iPhone XR teardown reveals you can basically call this one the iPhone 9
The iPhone XR is out, at least for pre-order customers, slightly downgrading the build quality and a number of key iPhone XS specs in the name of (relative) affordability. But if you were wondering exactly what kind of under-the-hood compromises you’re looking at here, you need wonder no more.
The first comprehensive iPhone XR teardown is done, courtesy of the repair specialists over at iFixit, who have unsurprisingly found Apple’s lower-cost 2018 handset to be roughly as easy to fix at home as its pricier siblings.
We’re talking a repairability score of 6 out of 10, which essentially means common repair procedures will be easier for iPhone XR owners than users of “almost any Android counterpart.”
iFixit naturally refers to display and battery replacements as the “two most common repairs”, with the technically unremovable battery offering decently straightforward access, and a single (proprietary) tool required to pop open the LCD panel.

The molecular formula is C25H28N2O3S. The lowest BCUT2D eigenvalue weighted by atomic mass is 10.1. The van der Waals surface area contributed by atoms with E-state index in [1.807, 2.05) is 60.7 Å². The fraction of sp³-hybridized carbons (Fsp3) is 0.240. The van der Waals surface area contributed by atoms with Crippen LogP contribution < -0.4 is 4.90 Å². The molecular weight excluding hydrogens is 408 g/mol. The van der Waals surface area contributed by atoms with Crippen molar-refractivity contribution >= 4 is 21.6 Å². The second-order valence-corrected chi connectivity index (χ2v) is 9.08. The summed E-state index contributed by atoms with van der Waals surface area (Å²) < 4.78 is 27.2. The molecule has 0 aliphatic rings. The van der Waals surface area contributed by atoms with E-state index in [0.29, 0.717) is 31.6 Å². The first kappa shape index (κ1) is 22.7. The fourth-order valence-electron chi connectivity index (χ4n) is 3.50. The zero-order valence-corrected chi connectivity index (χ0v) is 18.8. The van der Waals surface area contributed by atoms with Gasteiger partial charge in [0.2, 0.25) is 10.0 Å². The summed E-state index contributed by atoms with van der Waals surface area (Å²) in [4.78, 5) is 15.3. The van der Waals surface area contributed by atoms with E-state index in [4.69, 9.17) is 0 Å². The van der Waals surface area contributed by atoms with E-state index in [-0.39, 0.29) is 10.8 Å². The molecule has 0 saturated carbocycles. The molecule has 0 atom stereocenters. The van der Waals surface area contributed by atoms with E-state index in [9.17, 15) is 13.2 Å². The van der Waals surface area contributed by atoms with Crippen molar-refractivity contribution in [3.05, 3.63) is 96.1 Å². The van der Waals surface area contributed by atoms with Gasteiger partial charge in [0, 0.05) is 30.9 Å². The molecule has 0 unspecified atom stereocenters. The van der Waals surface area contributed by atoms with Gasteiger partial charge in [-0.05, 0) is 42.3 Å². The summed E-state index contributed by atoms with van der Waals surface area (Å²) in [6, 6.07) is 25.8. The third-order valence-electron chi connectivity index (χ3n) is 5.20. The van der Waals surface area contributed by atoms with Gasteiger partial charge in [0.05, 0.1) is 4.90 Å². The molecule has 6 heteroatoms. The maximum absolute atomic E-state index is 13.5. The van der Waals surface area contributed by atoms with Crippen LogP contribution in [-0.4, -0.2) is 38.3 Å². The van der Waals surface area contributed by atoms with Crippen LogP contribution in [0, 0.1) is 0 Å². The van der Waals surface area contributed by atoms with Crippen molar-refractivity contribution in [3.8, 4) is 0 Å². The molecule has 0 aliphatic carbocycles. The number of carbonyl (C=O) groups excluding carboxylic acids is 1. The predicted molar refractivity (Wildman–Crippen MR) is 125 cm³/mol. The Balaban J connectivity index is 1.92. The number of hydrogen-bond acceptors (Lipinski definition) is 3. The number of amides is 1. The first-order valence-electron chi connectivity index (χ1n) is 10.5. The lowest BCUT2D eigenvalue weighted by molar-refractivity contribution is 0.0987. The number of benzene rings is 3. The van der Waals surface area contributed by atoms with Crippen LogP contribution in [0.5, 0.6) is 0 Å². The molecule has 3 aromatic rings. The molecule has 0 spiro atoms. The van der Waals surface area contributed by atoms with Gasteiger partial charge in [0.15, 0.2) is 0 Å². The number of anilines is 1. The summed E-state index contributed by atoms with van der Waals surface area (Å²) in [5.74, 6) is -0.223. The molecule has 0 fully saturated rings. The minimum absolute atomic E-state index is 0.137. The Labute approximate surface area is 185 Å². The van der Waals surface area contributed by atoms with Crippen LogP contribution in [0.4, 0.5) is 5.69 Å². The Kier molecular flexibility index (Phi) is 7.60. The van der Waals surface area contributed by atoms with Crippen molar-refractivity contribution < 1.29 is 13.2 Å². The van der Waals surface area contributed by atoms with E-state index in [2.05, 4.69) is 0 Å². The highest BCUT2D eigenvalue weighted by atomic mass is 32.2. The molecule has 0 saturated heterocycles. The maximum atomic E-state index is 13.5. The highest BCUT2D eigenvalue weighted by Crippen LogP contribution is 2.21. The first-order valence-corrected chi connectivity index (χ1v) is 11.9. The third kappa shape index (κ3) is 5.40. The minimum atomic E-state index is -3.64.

Speaking of, that LCD display assembly is described as “slightly larger” than the AMOLED equivalent of the iPhone XS and XS Max, but there are actually far more significant inside differences to note.
The most interesting one is perhaps an iPhone 8-style rectangular battery for the XR (compared to L-shaped cells for the XS family). Even more intriguing is that the iPhone XR takes cues from the original iPhone X as well, namely in the rectangular shape of its single-decker logic board.
All in all, you can basically view the iPhone XR as the spiritual “iPhone 9” that never happened, although its A12 Bionic chipset is just one of the many things it also has in common with the iPhone XS.
As suspected a long time ago, the iPhone XR even manages to beat the XS in one essential department. Specifically, battery capacity. In fact, the 11.16 Wh iPhone XR cell is larger than the 10.28 Wh juicer of the 8 Plus as well.
Granted, the screen is also bigger, but at a resolution of 1792 x 828 pixels, it’s hardly an energy drainer, suggesting truly impressive battery life for Apple’s more affordable 2018 iPhone.